1. Hello, Campbell!

    It’s good to read some helpful comments on yesterday’s proceedings.

    Thus the Church of Scotland officially holds that homosexual activity is sinful and that its congregations, if they wish, can ordain open sinners.

    I cannot see how anyone at all, other than people who value institutional peace and unity above everything else, can consider that to be a satisfactory position.

    How many revisionists are going to be happy that the Church of Scotland officially holds that homosexual activity is sinful?

    And how many traditional Christians will be happy with the denomination’s position that the teaching of Scripture is to be believed, but that Christians are not actually expected to put it into practice?

    And in what sense will the Church of Scotland actually hold to the traditional position? Will it simply be a legal fiction to claim that it does so?

    Of course, Oscar Wilde did say “consistency is the last refuge of the unimaginative.” But I think it will be very interesting to see how this develops over the next couple of years. Perhaps most people will simply see it as a good compromise. But it is possible that the whole thing will unravel when people examine it in the cold light of day.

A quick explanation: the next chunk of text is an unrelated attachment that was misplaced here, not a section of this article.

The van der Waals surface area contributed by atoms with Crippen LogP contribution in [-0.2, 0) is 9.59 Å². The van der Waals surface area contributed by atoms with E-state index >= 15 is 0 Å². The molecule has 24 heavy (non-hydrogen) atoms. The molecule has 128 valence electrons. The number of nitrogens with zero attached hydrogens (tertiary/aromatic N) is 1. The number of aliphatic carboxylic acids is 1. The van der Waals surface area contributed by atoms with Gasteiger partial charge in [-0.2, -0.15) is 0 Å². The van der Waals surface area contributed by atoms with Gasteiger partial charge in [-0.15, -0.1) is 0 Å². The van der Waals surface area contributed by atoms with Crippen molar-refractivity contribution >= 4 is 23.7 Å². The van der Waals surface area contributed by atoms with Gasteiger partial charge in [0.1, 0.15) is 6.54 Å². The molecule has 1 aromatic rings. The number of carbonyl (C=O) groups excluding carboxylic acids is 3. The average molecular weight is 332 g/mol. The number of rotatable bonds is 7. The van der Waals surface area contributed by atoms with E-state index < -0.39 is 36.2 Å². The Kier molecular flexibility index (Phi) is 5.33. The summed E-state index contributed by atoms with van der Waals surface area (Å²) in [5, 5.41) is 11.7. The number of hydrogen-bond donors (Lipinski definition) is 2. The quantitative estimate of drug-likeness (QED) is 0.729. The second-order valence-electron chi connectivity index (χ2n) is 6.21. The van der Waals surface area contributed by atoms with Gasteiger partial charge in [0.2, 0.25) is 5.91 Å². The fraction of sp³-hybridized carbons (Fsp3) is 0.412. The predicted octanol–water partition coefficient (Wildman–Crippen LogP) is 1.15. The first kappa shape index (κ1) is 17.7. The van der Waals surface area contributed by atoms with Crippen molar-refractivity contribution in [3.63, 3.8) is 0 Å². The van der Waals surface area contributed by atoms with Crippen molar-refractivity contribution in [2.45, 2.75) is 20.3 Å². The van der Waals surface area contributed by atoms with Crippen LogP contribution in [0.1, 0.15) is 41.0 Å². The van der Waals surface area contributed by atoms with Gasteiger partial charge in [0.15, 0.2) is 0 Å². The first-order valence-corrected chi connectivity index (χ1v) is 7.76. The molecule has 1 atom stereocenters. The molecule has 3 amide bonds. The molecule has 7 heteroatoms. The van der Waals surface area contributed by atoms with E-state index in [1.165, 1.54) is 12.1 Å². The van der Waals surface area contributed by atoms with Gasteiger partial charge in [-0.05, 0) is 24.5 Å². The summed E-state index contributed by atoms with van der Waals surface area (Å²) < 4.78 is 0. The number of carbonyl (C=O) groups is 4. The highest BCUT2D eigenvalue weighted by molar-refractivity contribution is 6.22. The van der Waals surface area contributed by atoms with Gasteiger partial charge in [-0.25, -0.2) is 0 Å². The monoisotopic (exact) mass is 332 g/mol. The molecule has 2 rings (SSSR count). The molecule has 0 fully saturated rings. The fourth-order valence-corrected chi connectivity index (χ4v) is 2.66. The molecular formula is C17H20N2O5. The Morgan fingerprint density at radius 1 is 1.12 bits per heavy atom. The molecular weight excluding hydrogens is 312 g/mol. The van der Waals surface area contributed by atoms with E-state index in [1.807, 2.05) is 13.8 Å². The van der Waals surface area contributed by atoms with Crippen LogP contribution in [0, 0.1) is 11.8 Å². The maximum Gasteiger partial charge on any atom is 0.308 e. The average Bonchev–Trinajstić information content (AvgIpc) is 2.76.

2. The call to fight for the truth is challenging, and I support those who will genuinely take a stand on this issue. However, it is also costly in terms of time, emotional strain and psychological pressure. It may be that some, looking at the road ahead, realise that the Church of Scotland will never discipline those whose lifestyle is in open contradiction to Scripture and that the energy expended in a futile fight might better be used in furthering evangelism and evangelical church growth. I left the denomination in 1995 over the denomination’s failure to discipline those supporting and encouraging homosexual practices – 1995 ! This is not something that has suddenly arisen and taken evangelicals by suprise. I have found in the last 10 years that the Free Church is a welcoming home for those who genuinely wish to pursue biblical unity and build a truly national evangelical Presbyterian church. Is it better to maintain a pretend unity with those who doctrinally and morally reject biblical Christianity or to seek a genuine spiritual unity within the fold of a Scottish evangelical Presbyterian body. To reinforce the words of our retiring Moderator – there is a welcome alternative, when our brothers and sisters are ready.

  3. Very sad for the Church of Scotland. As an observer of this from England, am I foolish to hope that evangelical ministers and Christians within the CofS choose to leave and join and rejuvenate and encourage the Free Church by their presence ?

    1. I think it’s more likely there will be a proliferation of independent churches than a boost to the Free Church, should there be a trend towards breaking away.